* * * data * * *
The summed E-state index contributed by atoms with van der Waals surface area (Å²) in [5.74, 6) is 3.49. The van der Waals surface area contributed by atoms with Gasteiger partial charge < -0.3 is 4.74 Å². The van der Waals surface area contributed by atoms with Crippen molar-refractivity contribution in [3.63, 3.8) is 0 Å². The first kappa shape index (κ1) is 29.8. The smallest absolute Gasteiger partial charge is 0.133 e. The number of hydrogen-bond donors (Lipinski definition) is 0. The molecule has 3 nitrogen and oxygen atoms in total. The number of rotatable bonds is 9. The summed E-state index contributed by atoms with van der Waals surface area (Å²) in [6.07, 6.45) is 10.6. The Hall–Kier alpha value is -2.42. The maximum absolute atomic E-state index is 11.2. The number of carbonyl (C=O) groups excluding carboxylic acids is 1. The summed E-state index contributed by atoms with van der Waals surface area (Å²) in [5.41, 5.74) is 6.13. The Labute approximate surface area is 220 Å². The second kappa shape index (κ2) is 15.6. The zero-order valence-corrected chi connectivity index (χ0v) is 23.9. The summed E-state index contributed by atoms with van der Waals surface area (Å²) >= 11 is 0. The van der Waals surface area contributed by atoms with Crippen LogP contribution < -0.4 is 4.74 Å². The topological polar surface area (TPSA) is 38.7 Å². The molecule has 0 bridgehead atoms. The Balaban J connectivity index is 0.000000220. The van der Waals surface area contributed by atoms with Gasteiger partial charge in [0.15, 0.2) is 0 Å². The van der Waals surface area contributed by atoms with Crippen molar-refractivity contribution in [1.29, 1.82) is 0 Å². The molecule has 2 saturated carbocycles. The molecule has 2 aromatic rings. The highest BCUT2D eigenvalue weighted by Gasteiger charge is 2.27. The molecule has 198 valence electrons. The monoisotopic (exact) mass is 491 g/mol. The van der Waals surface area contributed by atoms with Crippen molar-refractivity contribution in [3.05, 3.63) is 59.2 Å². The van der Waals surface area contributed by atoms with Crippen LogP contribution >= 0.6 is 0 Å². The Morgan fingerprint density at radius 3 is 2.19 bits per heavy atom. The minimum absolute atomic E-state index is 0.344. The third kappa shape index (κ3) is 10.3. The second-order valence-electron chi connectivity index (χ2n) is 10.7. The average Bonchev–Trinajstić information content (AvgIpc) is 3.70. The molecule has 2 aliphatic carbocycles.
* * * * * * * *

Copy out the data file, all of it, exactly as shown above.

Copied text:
The summed E-state index contributed by atoms with van der Waals surface area (Å²) in [5.74, 6) is 3.49. The van der Waals surface area contributed by atoms with Gasteiger partial charge < -0.3 is 4.74 Å². The van der Waals surface area contributed by atoms with Crippen molar-refractivity contribution in [3.63, 3.8) is 0 Å². The first kappa shape index (κ1) is 29.8. The smallest absolute Gasteiger partial charge is 0.133 e. The number of hydrogen-bond donors (Lipinski definition) is 0. The molecule has 3 nitrogen and oxygen atoms in total. The number of rotatable bonds is 9. The summed E-state index contributed by atoms with van der Waals surface area (Å²) in [6.07, 6.45) is 10.6. The Hall–Kier alpha value is -2.42. The maximum absolute atomic E-state index is 11.2. The number of carbonyl (C=O) groups excluding carboxylic acids is 1. The summed E-state index contributed by atoms with van der Waals surface area (Å²) in [5.41, 5.74) is 6.13. The Labute approximate surface area is 220 Å². The second kappa shape index (κ2) is 15.6. The zero-order valence-corrected chi connectivity index (χ0v) is 23.9. The summed E-state index contributed by atoms with van der Waals surface area (Å²) >= 11 is 0. The van der Waals surface area contributed by atoms with Crippen LogP contribution < -0.4 is 4.74 Å². The topological polar surface area (TPSA) is 38.7 Å². The molecule has 0 bridgehead atoms. The Balaban J connectivity index is 0.000000220. The van der Waals surface area contributed by atoms with Gasteiger partial charge in [0.15, 0.2) is 0 Å². The van der Waals surface area contributed by atoms with Crippen molar-refractivity contribution in [1.29, 1.82) is 0 Å². The molecule has 2 saturated carbocycles. The molecule has 2 aromatic rings. The highest BCUT2D eigenvalue weighted by Gasteiger charge is 2.27. The molecule has 198 valence electrons. The monoisotopic (exact) mass is 491 g/mol. The van der Waals surface area contributed by atoms with Crippen molar-refractivity contribution in [3.05, 3.63) is 59.2 Å². The van der Waals surface area contributed by atoms with Crippen LogP contribution >= 0.6 is 0 Å². The Morgan fingerprint density at radius 3 is 2.19 bits per heavy atom. The minimum absolute atomic E-state index is 0.344. The third kappa shape index (κ3) is 10.3. The second-order valence-electron chi connectivity index (χ2n) is 10.7. The average Bonchev–Trinajstić information content (AvgIpc) is 3.70. The molecule has 2 aliphatic carbocycles.